Next up though is a new band of characters directly inspired by a dream I had a few weeks ago. It started with a superhero family on their routine Sunday hike and ended with revelations about their leader’s suicide resulting in a brand new alloy and the extermination of every mint plant within 5,000 miles (HRLGRL, the Earth’s only assassin told him it could kill him). It was a weird enough dream to make me want to find out more about them. It’s going to be called Galaxy Team when I’ve found a voice to write it in. As yet I’ve been unable to write it as comedy, so I’ve been using a lovely Android app called Evernote which lets me record audio notes and scribble wherever I am. Getting out of the shower has proved to be an oddly fertile time.

So – that’s me for now. I have birthday cards to make and Galaxy Team to work on. See you later.

Dreaming in Hydrocarbons

This isn’t a story, it’s just a dream I had last night.

My dreams are often vivid in the summer and I blame the damned sun.

Starts with a local football match, hugely well attended on a rough looking pitch by the edge of a motorway. It’s a tense match. There’s a lot of rivalry between the teams and the crowd moves with them. As a player rushes to score, leaning in to kick the ball into goal the ball explodes in a burst of fire, incinerating the player. Shock and awe roll through us, he was a favourite of the crowd.

The match is cut short, after the pitch invasion and the police turn up. The ambulance crew collect only the player’s left (non-kicking) foot and the boot it wears. By my own feet I find a scrap of the football leather, smoky and slick with a blackness.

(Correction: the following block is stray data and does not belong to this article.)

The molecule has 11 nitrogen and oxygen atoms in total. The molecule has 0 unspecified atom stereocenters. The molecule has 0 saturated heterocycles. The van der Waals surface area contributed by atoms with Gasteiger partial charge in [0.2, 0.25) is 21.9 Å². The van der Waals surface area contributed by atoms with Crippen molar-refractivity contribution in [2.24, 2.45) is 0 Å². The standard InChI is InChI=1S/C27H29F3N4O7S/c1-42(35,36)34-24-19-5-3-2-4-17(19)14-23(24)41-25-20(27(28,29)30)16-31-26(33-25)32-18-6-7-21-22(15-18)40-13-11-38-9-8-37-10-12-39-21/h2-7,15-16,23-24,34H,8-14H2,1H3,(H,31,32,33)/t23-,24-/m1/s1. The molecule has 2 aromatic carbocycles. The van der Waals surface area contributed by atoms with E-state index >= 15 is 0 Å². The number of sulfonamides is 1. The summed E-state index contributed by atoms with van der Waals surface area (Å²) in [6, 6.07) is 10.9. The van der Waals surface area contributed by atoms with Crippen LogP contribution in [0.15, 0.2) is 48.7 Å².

Folk pile onto the coach after the game; we’re packed in tight. A woman next to me won’t stop crying. Another woman gets on the coach collecting money for the dead player’s family, to buy them a sofa. I give her some change. We drive off, but stop regularly. Each time another collector gets on board. This time there’s some angry shoving and one of my neighbours informs me that it’s not so much charity as promotion – each collector is from one of the huge shops down the road, collecting money so they can give the victim one of their products. This seems less appealing and noble.

I crane my neck to see out of the window, face pressed upside down at the glass. This most recent chugger is from an oil company, next to the sofa warehouse. This is clearly suspicious, and with my weeping companion I force my way through the crowded bus and disembark.

The gloom of the football match is slightly less depressing here, and the oil refinery’s shop front is a beacon of welcome. We avoid the welcome and wander through the tarmac forecourt and out behind the complex of buildings. We’re met with a range of low, green hills spotted with open pools of oil, still or bubbling. We pause to inspect pool #1 according to the signpost. Again, by my feet I discover a scrap of something. This time it’s a piece of worn tyre, also slimy with oil. It’s warm and feathery to my touch. My companion bursts into tears.